China overtakes France to become world’s second-largest nuclear energy producer.
China recently approved the construction of six more nuclear reactors, cementing its status as the world’s fastest-growing nuclear power producer.
Despite only starting to develop the technology in the mid-1980s, decades later than some other major economies, China is expected to have the world’s largest nuclear fleet by 2030.
Electricity generation from nuclear power plants has already increased nearly fourfold in the past decade, with China overtaking France to become the world’s second-largest producer.
China is also looking to export its nuclear power technology – despite setbacks to these plans in the UK and Argentina – with Pakistan seen as the latest “springboard” for further growth.
In this Q&A, Carbon Brief looks at the trajectory of China’s nuclear development and what’s driving its strategy for the technology.
- How much nuclear power is China building?
- Is nuclear power an important part of China’s climate plans?
- Is China exporting its nuclear power technology?
The full article from Carbon Brief is republished below.
How much nuclear power is China building?
For now, China is now the world’s second largest nuclear energy producer behind the US, having overtaken France in 2020. By the end of June 2023, China had an installed capacity of 57 gigawatts (GW), according to official data.
This meteoric rise has seen China’s nuclear output increase more than fourfold in the past decade, from 98 terawatt hours (TWh) in 2012 to 418TWh in 2022, shown in the figure below (red line).
China is one of only a handful of countries along with Russia (+60TWh), South Korea (+25TWh), the United Arab Emirates (+20TWh) and Pakistan (+17TWh) to see significant growth in the period.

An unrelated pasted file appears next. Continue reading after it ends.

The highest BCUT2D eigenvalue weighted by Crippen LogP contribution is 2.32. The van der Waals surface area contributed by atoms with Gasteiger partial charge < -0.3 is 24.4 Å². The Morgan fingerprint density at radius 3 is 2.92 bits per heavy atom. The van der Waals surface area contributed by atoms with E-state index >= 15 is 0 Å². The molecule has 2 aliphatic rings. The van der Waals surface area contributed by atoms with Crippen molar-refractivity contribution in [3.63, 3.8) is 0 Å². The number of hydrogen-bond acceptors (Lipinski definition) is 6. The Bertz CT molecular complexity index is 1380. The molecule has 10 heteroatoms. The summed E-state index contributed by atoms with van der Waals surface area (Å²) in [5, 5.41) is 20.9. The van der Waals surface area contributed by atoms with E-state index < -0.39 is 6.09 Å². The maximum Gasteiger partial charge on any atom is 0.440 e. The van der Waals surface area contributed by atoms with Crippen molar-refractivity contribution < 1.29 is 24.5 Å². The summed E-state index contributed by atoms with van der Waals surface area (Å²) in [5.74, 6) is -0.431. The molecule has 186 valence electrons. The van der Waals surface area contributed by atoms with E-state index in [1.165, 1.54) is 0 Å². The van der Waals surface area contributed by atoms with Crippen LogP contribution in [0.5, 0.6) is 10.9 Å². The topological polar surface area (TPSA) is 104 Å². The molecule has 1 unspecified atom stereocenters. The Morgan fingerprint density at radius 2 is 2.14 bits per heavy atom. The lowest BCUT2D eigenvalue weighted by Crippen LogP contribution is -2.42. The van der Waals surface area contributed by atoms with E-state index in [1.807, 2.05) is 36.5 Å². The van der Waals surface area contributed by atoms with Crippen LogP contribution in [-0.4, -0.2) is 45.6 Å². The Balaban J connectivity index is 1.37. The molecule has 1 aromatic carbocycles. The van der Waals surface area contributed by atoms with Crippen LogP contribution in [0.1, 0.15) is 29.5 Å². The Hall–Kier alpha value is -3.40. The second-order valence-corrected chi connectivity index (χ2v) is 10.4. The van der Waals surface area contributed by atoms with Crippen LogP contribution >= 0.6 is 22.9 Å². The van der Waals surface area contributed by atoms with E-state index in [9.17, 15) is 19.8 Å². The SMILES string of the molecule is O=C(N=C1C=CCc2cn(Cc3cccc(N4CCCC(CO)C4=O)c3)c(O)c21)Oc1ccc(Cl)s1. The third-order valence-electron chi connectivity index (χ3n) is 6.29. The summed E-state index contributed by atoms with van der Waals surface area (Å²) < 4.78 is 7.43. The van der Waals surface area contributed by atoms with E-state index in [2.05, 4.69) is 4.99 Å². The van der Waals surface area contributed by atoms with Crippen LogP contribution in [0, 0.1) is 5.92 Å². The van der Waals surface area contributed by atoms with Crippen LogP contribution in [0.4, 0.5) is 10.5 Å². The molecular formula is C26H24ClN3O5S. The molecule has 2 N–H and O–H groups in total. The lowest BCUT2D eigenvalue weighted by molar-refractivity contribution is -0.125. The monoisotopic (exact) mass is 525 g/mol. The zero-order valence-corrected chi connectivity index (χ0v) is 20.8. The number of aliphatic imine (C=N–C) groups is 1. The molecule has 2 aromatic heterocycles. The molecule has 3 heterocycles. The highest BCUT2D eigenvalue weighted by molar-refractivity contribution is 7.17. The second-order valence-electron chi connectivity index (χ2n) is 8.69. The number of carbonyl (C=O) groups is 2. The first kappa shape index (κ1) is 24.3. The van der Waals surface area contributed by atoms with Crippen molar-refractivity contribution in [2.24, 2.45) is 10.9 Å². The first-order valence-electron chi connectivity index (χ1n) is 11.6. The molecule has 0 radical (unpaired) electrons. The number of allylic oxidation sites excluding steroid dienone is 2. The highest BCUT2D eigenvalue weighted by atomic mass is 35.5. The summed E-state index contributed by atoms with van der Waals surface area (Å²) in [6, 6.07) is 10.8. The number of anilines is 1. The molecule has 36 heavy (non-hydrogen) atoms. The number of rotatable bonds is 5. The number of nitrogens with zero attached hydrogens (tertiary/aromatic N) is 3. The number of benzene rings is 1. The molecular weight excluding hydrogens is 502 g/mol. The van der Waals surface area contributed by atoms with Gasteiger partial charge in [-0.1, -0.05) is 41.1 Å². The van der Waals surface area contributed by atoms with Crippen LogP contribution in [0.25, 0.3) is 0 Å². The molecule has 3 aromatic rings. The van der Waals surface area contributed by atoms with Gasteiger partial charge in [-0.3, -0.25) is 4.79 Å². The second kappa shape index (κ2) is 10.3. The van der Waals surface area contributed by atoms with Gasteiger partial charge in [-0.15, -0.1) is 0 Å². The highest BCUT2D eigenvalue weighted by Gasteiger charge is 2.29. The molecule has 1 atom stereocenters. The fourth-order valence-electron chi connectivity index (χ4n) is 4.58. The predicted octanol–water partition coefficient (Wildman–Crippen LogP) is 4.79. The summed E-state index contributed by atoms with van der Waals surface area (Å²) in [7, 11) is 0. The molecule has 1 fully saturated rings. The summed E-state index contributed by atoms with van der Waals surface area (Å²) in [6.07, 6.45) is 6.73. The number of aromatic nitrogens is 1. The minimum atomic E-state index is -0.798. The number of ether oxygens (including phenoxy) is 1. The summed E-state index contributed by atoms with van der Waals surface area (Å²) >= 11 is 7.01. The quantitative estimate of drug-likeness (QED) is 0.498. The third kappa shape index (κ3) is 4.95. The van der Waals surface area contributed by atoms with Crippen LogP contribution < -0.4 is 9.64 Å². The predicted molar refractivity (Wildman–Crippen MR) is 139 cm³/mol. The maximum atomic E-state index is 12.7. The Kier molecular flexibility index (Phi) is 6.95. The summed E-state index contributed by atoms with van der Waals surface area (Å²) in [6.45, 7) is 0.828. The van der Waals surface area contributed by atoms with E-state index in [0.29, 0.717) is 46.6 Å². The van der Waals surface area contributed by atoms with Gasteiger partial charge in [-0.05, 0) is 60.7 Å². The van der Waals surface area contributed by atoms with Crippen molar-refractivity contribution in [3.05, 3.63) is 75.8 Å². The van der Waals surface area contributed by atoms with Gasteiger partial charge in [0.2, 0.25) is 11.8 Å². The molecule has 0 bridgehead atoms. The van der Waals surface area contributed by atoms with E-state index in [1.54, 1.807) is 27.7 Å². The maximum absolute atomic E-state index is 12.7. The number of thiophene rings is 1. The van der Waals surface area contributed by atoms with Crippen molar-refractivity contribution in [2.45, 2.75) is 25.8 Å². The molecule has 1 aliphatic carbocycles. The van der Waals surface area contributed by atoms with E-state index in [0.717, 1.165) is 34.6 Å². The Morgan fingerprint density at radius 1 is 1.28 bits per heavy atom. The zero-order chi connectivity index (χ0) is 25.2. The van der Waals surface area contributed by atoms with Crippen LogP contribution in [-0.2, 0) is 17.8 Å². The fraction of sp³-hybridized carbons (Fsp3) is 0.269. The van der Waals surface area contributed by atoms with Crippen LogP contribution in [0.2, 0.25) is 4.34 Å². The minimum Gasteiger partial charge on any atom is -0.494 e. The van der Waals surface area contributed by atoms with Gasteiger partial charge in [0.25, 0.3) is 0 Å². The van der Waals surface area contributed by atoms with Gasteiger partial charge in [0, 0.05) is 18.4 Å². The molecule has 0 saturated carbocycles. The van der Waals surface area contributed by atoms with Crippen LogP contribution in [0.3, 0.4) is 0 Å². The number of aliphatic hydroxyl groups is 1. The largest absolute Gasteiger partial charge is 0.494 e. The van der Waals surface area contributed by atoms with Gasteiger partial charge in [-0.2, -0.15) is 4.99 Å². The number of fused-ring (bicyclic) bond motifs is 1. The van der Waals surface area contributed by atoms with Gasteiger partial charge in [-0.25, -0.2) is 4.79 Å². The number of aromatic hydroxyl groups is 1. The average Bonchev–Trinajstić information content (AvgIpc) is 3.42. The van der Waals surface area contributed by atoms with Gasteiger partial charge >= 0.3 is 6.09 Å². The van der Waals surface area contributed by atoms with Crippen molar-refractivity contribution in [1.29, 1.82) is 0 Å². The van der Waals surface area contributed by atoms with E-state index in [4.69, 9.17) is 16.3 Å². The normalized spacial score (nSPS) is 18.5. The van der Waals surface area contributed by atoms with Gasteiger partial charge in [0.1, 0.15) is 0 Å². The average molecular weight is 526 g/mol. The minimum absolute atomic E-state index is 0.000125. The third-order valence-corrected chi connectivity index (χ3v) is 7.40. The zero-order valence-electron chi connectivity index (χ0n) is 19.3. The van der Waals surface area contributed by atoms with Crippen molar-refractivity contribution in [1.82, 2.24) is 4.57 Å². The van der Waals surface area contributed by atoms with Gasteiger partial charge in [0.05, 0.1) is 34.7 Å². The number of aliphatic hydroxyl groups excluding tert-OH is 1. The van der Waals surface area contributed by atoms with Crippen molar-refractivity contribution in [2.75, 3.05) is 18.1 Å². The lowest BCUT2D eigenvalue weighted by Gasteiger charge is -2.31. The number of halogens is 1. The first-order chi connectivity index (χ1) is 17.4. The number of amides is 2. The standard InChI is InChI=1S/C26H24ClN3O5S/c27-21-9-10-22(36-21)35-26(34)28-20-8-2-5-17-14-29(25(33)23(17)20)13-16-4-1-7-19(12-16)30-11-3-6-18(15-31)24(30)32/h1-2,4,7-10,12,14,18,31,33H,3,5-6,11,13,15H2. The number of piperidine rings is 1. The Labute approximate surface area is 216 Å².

China has also become a leading nuclear innovator. It is the first country to build a Generation IV reactor, connecting a demonstration project to the grid in 2021. Small-scale nuclear-powered district heating projects are running in Shandong and Zhejiang.
Dr Shengke Zhi, director for growth and development at consulting firm Wood, tells Carbon Brief that China’s Generation IV technology still has a long way to go. “Generation III is still the primary choice for China’s mega-rollout of nuclear capacity,” he says.
Is nuclear power an important part of China’s climate plans?
China’s nuclear capacity is expanding, but there are question marks over how fast it will grow. China could add as many as 10 reactors a year, reaching a capacity of 300GW by 2035, according to China Nuclear Energy Association forecasts reported by Bloomberg last autumn. The OIES cautions that a total of 100GW by 2030 is “more likely”.
Dr Philip Andrews-Speed, senior research fellow at the OIES, described nuclear energy to Carbon Brief as a “fuel of convenience” for China, pointing out that it meets the country’s concerns around energy security and the need to decarbonise.
“Beyond net-zero considerations,”, Zhi says, “nuclear energy is necessary to develop a diversified energy mix, create more jobs and upgrade its supply chain”.